At Gluon, we’re proud to deliver the open-source Devoxx conference planner, branded MyDevoxx. This project is an end-to-end Java project, meaning that the iOS and Android mobile apps are all created using a 100% Java codebase. The Gluon Mobile toolset automatically converts a Java client project into a native app for iOS and Android. The MyDevoxx project is hosted at GitHub and we hope developers can learn from, and contribute to, it.
On Thursday Mar 23, Johan Vos and Eugene Ryzhikov will talk about this project at Devoxx US, see here.
Developing a cross-platform conference scheduler for Devoxx poses a number of challenges, and requires an end-to-end solution. In the next weeks, we will go deeper in some of the specific aspects, but briefly, the interesting elements of this development include:
1. Rendering UI components.
With JavaFX, the Java platform contains a cross-platform API for rendering user interfaces. This is a high-performance, modern UI toolkit with hardware acceleration and an excellent, highly productive API. The MyDevoxx project leverages a number of standard JavaFX Controls, e.g. buttons, drop-down boxes, selectors,…
2. Rendering mobile-specific UI components.
While most of the UI concepts used in desktop applications can be used on mobile as well, there are some mobile specific restrictions and opportunities that require a more mobile-specific approach. This is where the Glisten components of Gluon Mobile come into the picture. Gluon Mobile defines a number of mobile specific controls, e.g. the NavigationDrawer. These controls follow the JavaFX custom controls patterns, and they provide functionality that is specific to mobile devices. As a consequence, existing JavaFX developers can easily use these controls in mobile projects.
Apart from providing custom controls, Gluon Mobile styles all existing JavaFX Components and adapts the styling to the mobile devices. Since JavaFX is using CSS for styling controls, this restyling is possible without requiring code changes to the standard JavaFX projects.
Applications can still override the Gluon Mobile CSS, by providing specific stylesheets. This really allows for a application-specific branding. The stylesheets used in the MyDevoxx project are located on GitHub and they contain a generic part (common.css) and some more specific parts.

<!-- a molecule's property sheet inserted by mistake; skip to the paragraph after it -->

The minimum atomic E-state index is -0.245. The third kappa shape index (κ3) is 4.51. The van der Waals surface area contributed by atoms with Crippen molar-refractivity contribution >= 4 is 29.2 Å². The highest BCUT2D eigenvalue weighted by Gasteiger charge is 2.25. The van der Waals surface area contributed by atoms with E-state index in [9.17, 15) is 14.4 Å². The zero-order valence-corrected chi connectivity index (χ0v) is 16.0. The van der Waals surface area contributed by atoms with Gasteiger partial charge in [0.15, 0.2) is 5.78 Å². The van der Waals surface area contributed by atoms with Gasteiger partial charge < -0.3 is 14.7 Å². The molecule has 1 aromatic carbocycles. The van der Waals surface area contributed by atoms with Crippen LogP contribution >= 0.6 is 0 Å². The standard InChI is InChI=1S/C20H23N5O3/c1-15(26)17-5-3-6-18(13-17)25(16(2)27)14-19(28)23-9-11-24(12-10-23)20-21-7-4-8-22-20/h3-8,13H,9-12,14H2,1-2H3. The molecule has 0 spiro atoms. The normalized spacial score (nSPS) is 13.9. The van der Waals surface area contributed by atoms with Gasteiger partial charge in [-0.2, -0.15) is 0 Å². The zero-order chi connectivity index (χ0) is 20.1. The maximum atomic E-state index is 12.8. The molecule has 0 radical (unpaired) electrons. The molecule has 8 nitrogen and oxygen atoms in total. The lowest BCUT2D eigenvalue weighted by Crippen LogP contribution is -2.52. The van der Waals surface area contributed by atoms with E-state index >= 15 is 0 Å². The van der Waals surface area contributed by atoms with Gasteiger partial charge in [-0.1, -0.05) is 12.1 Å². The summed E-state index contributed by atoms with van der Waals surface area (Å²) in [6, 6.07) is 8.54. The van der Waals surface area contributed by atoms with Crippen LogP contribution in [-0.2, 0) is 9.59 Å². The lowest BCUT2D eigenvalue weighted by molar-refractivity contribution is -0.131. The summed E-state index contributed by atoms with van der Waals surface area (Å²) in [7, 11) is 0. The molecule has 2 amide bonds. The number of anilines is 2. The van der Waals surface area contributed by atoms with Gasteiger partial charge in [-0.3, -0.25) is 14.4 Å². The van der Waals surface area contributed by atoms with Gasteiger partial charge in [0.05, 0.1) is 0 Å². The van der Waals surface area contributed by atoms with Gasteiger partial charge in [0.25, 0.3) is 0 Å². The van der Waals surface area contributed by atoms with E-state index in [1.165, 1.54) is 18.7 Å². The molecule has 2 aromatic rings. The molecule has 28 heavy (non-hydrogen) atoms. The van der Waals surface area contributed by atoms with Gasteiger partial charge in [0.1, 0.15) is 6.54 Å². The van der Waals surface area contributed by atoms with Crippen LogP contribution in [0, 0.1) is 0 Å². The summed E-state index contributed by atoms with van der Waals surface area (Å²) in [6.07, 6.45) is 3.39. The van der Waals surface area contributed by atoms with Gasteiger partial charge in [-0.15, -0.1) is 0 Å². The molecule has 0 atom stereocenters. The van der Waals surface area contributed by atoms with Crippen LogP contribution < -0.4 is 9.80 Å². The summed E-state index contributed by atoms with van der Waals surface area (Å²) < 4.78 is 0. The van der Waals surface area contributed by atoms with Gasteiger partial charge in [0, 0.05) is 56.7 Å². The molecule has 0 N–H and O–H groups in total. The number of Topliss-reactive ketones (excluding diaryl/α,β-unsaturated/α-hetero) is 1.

3. Rendering custom UI components.
Using JavaFX, it is possible for developers to create their own custom controls. The MyDevoxx project contains such a custom control, the circular selector that is shown when starting the app, and that allows to select which Devoxx Conference you would like to view. A custom control typically follow a model-view approach, where the view is defined in a skin. The control is defined in
com.devoxx.control.CircularSelector and the skin is defined in
4. Retrieve remote data.
The Devoxx schedule is available as a REST endpoint. Data should not be retrieved every time the app is started, and in case there is no Internet connectivity, a cached version should be used. This is where Gluon Connect provide API’s for. The
com.devoxx.model.DevoxxService shows how to combine data that is added as a resource to the application (using the standard approach for reading resources in Java projects), stored to a local data storage, and retrieved from a remote Rest Endpoint.
5. Dealing with users.
Users should be able to create their schedule, both when they are on the Devoxx website as well as when they are using the mobile app. Hence, the mobile app and its backend should know which user is currently logged in. For this task, Gluon Mobile connects with Gluon CloudLink, which allows authentication of users via existing or custom social networks. For the MyDevoxx app, users can authenticate via Twitter, GitHub or Facebook. Once they are successfully authenticated, all operations (e.g. scheduling sessions and voting) can be coupled to their account.
6. Dealing with notifications.
In some cases (e.g. a session is about to start, or the session is about to end and you are requested to vote), users need to be made aware of a possible action. Typically, this is done by using notifications on mobile devices, and this is also what MyDevoxx is doing. This is achieved using the open-source project Charm-Down, which is bundled with Gluon Mobile. An example of this can be found in
7. Remote functionality.
The Devoxx Mobile app is not a standalone client application. There is much interaction going on with back-end systems. As already discussed, the Devoxx schedule is retrieved from a public REST endpoint. But there is more data interaction. When a user schedules a session, or when he votes for a session, some specific back-end API’s are called. Since the back-end protocols might change, and since we want to test the client independent from the back-end and vice versa, the client and server development is decoupled. On the client, we use Remote Functions, a component that allows to call “remote functions” from the client. On Gluon CloudLink, these remote functions and their parameters are combined with contextual information, and they trigger external functions.
In short, the MyDevoxx app was made with incredible ease through the combination of Gluon Mobile and Gluon CloudLink. We have more success stories like this in the works, as well as deep dives into the MyDevoxx app.